Sometimes this supporting/caring/advocating business isn't so easy.

Yesterday was lovely—the perfect Saturday with Mum. I dropped round to the rest home soon after lunch and spent a happy half hour pottering around, sorting and tidying her room. I chucked out dead flowers, disposed of a week’s worth of newspapers, and returned armfuls of novels that Mum takes from the rest home library. They’re the same ones every week.

Then we set off into town on an errands trip—Mum’s favorite. As we drove ‘round her old haunts, she was completely absorbed, spotting landmarks, recalling the city of her youth, recounting family stories. She’s an easy passenger—perfectly happy to sit in the car and watch the world go by as I dot in and out of shops.

By the time we finished, it was close to four o’clock. We staggered through the door to my house and Mum subsided on the sofa. I busied myself with tomato sandwiches and cups of tea. After that little snack, it was almost time to take her back.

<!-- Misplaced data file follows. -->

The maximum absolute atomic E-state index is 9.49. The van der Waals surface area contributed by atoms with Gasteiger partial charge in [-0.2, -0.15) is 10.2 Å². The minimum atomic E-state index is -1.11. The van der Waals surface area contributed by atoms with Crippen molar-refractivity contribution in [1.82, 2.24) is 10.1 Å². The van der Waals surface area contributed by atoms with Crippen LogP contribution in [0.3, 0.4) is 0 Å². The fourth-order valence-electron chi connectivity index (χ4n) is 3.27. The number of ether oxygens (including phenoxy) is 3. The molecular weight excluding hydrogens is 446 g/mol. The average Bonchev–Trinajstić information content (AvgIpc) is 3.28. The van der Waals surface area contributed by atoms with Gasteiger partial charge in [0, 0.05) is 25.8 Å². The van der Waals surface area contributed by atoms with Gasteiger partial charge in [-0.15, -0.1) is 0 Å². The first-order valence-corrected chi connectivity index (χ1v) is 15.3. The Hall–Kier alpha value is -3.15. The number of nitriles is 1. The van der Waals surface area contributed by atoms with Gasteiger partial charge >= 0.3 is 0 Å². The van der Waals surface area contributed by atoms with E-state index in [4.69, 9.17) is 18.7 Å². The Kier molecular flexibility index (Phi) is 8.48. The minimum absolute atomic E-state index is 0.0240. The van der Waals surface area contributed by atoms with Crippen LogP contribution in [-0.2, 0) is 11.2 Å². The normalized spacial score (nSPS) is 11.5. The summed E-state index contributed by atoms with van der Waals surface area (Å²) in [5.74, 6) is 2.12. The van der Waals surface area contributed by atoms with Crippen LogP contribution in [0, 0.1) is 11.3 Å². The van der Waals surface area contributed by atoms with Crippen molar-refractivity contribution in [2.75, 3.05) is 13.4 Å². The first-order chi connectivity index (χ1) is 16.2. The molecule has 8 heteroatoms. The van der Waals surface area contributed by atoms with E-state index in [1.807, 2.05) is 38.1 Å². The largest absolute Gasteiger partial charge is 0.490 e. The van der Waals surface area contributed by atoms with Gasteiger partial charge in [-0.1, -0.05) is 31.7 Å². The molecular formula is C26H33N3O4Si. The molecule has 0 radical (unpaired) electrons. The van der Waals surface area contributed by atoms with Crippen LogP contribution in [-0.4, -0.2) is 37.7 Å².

Every rest home I’ve ever known serves dinner at five, so I suggested dinner at our place instead. After a little persuasion, she gracefully accepted. Mum had a glass of wine followed by poached eggs, buttered toast and wilted spinach. According to her, it was all completely delicious.

When I dropped Mum back at the rest home, she wanted me to make a promise… That I’d stay away on Sunday. “I don’t want to see you tomorrow,” she warned.

“Of course,” I said. “I’ve got church!” It’s the joke that never fails.

I knew today would be hard for both of us. Every Sunday when Mum’s usual visitor can't make it, Mum rings me. She manages not to phone until 2:30 in the afternoon.

When she calls, she has a question for me. It’s a good one.

“Can you tell me, dear, what did they do with people in rest homes before there was television?”

I tell her I don't know. “I’m asking,” says Mum, “because everyone here is sitting around watching TV all day long. I think I’m going mad.” And so the conversation goes.

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Mum doesn't believe she has dementia. She doesn't feel “demented.” She doesn't remember the forgetting.

She wants to go home. She wonders if her home has been sold. It has. She hopes that’s not true. She wants an assessment. She’s feeling better. She wants to talk to her doctor about what can be done.

Gene Wilder just passed away on August 29, 2016. Apparently he was diagnosed with Alzheimer’s three years ago. Mum was diagnosed before 2005.

A slow decline or a fast one? What would you want?